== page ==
Lake threatened by overdevelopment

The article by Robert Barron about the tragic effects of toxic algae blooms in Quamichan Lake highlights a much larger tragedy

The article by Robert Barron about the tragic effects of toxic algae blooms in Quamichan Lake highlights a much larger tragedy that I believe is happening at the level of decision making by our elected municipal officials — decisions that prioritize urban growth for the sake of increased revenues to the municipality.

I have lived on Quamichan Lake for seven years and have observed these algae blooms on the water’s edge. The surface of the water around our dock has sometimes turned a bright blue with the cyanobacteria that proliferate within the algae. I also have been intensely involved, along with 30 or 40 of my immediate neighbours, in an effort to prevent an ill-conceived development and rezoning of a small piece of land on Donnay Drive that borders the Quamichan Inn property. We have learned that this property, along with the rural lands surrounding the Quamichan Inn, as well as all the remaining rural and agricultural land on the south shore of Quamichan Lake along Maple Bay Road, is contained within the Urban Containment Boundary (UCB). The municipality is planning to implement a new zoning bylaw which would see all lands within the UCB eligible for high density urban development by property owners without any public input or application for approval to council.

On Friday, Oct. 28, a special meeting of council was called to consider information from hours of well researched presentations that were made by many concerned residents at three prior meetings. We clearly highlighted our concerns about the serious impacts that further development would have on the sensitive Gary oak ecosystem around Quamichan Lake and on the lake itself. Despite the compelling information we presented, council voted in favour (four to three) of this development.

There are potentially 1,700 more dwellings that will be built at the top of Mount Tzouhalem and along Maple Bay Road. The remaining rural land along the south shore of Quamichan Lake, also contained within the UCB, is at serious risk of high density development as the current residents age and sell their properties to developers and property owners who see only profit above all else in these rich agricultural lands. These developments will have significant impacts on the lake’s water quality. An appeal to council to protect the land along Quamichan Lake has been made but so far ignored.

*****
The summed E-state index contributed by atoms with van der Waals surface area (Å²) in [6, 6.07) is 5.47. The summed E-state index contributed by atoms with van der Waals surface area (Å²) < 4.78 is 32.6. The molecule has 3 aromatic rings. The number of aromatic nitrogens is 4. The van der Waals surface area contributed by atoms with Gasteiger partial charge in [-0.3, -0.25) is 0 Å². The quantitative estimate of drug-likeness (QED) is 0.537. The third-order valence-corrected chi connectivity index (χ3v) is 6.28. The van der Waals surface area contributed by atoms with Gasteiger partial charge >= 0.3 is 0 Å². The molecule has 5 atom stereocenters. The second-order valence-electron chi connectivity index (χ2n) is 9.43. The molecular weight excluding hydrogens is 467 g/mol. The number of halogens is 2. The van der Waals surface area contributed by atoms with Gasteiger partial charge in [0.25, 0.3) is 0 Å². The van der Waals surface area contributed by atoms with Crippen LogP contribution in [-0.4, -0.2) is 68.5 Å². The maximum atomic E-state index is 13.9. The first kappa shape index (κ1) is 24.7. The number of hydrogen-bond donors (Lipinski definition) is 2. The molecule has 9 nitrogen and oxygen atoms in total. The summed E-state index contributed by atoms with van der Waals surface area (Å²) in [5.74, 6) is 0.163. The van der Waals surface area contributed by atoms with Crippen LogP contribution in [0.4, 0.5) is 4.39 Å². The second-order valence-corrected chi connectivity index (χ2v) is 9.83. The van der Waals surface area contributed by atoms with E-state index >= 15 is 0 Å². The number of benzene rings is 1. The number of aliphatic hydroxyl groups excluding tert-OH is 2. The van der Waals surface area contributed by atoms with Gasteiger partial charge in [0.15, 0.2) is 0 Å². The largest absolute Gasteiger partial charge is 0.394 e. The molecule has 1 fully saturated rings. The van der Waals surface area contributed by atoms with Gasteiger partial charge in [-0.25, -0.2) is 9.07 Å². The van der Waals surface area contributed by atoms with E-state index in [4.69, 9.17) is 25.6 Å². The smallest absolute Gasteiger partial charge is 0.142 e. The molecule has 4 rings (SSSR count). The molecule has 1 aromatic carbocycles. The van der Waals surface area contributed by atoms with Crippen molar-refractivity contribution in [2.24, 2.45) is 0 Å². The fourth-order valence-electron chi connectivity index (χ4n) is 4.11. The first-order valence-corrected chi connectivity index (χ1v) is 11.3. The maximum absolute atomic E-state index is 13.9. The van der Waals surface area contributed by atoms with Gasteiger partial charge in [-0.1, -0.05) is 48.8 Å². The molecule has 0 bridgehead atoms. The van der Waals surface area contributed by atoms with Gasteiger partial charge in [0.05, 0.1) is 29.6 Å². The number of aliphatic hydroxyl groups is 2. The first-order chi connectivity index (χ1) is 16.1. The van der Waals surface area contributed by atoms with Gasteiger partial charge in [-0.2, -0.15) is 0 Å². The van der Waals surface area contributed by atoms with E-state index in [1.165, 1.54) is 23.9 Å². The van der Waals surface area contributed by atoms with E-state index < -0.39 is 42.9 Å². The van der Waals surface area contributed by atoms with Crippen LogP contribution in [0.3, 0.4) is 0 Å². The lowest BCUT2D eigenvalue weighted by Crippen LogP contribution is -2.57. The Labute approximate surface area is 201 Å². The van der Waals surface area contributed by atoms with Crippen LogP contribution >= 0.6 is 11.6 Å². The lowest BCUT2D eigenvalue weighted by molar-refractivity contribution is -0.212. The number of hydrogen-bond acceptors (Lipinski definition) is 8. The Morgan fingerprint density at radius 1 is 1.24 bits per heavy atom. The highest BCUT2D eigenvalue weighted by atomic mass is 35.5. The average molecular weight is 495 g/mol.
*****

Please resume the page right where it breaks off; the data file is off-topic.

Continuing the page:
Perhaps if this article had been available to councillors earlier this week, it might have provided them with a stark reminder of what their priorities should be. As our group stated to council compellingly and convincingly, there is ample land to be developed that is more proximal to the urban core without the need to build dense subdivisions in sensitive zones.


Patricia Seymour

Maple Bay

Just Posted

Column Drivesmart: I want my car simple again

Today’s high tech cars that have centre console mounted displays should be against the law.

Providence Farm unveils new labyrinth garden

Created with the help of a $20,000 grant from the Victoria Foundation

Column David Suzuki: Oil spills pose unacceptable threats to marine life

Threat to marine mammals in B.C. waters from a seven-fold increase in tanker traffic is considerable

Column T.W. Paterson: This unpublished memoir is a gem

“I looked round and suddenly realised I had not the slightest idea where I was”

VIDEO: Sears liquidation sales continue across B.C.

Sales are expected to continue into the New Year

B.C. casino accused of illegal activity follows rules: operator

B.C. had launched review after concerns about money laundering at River Rock casino in Richmond

Opponents of LGBTQ program to file human rights complaint against Surrey School District

District denied Parents United Canada right to rent Bell Performing Arts Centre for rally next month

Ex-employee describes alleged sexual assault by B.C. city councillor

Complainant was a teen during the alleged 1992 incident

Amazon gets 238 proposals for 2nd headquarters

Submissions were due last week. Online retailer has said tax breaks and grants would be factors

Justin Timberlake invited back to Super Bowl halftime show

A ‘wardrobe malfunction’ with Janet Jackson caused a national controversy during his last appearance

A scary box office weekend for everyone but Tyler Perry

‘Boo 2! A Madea Halloween’ scared up a healthy $21.7 million in its first weekend in theatres

Even as long-form census data returns, Statcan readies for day without it

Wednesday’s release is expected to show immigrants making up a larger share of the population

B.C. VIEWS: Horgan fumbles salmon farm threat

Lana Popham falls for anti-aquaculture propaganda

Most Read